A UN body has confirmed that governments have agreed to follow new food standards calling for zero residue of veterinary drugs in meat, limiting lead pollution in infant formula and toxins in maize.
The Codex Alimentarius Commission -- the top global decision-making body for food standards -- made a raft of recommendations at its ongoing annual meeting in Geneva, Angelika Tritscher, the UN's food safety coordinator, told AFP.
AdvertisementWhile often complex, the decisions of the 186-nation commission run by the World Health Organization and the Food and Agriculture Organization have real meaning on the ground.
"They really impact on the food we buy in the store and that we eat," said Tritscher.
The body said it was time to ensure that no traces of eight veterinary drugs -- chloramphenicol, malachite green, carbadox, furazolidone, nitrofural, chlorpromazine, stilbenes and olaquindox -- make their way onto consumers' plates via meat, milk, eggs or honey.
"If you have residues of these compounds in food, then there's real concern for human health," said Tristcher.
"There's been a long discussion about the recommendation that we can give. It's basically to ensure that you don't have residues of these eight veterinary drugs in food. None at all," she said.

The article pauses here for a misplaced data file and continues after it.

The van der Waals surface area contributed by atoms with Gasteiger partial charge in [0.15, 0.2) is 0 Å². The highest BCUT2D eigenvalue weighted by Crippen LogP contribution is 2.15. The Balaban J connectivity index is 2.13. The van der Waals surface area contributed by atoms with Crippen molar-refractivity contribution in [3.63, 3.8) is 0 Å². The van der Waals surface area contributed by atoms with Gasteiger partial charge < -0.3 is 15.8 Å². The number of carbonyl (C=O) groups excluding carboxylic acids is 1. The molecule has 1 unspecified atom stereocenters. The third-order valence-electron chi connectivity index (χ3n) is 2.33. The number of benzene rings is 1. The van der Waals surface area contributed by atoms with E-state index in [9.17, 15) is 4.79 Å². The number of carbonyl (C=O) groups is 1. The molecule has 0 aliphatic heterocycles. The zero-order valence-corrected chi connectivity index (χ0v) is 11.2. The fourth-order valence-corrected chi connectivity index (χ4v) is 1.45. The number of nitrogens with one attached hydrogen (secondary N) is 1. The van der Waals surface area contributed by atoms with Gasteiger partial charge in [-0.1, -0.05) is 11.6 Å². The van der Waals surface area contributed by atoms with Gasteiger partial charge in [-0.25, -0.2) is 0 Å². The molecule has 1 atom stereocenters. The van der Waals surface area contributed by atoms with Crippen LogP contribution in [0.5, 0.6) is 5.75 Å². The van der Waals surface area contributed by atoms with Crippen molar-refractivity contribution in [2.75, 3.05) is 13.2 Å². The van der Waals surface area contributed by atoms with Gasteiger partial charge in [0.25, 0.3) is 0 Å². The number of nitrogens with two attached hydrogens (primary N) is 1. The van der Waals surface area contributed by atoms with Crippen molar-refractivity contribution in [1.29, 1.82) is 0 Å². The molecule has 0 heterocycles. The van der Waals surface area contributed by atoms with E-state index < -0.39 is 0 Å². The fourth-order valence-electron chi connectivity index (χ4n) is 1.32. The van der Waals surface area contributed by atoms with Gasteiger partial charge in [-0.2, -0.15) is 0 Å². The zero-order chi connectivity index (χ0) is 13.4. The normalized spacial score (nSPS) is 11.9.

"It's a very important step."
"The recommendations still have to be put into national law. Countries have to control and, if necessary, pull a product off the market," Tritscher explained.
The targeted drugs include antimicrobials. Their occurence in food is compounding concerns about human misuse of antibiotics and poor hospital hygiene, blamed for the rise of killer superbugs.
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The commission's decision on infant formula aims to slash lead pollution, which occurs as a result of environmental contamination, for example during the manufacturing process.
"Lead affects a baby's brain development. And infant children are of course more sensitive to it. That's why it's important to try to do everything possible to reduce exposure," said Tritscher.
The commission previously recommended a limit of 0.02 milligrammes of lead per kilo of formula, but cut that to 0.01 milligrammes.
"Now it's up to the manufacturers that buy material when they produce infant formula to buy the cleanest material so that they can achieve this limit," said Tritscher.
The commission's action on maize -- or corn, in North America -- targets fumonisins.
They are toxins produced by mould that can grow on maize in the field or after harvesting, notably due to humidity, inadequate storage and insect damage.
Some fumonisins have been found to cause liver or kidney damage, and even lead to cancer.
"It's the first time that a standard has been set for these types of toxins," said Tritscher.
"Since maize is a very important staple food in many countries, it's very important to set a limit for these toxins, for human health."
The commission recommended a maximum of four milligrammes of fumonisins per kilo of raw maize, and two milligrammes per kilo of maize flour.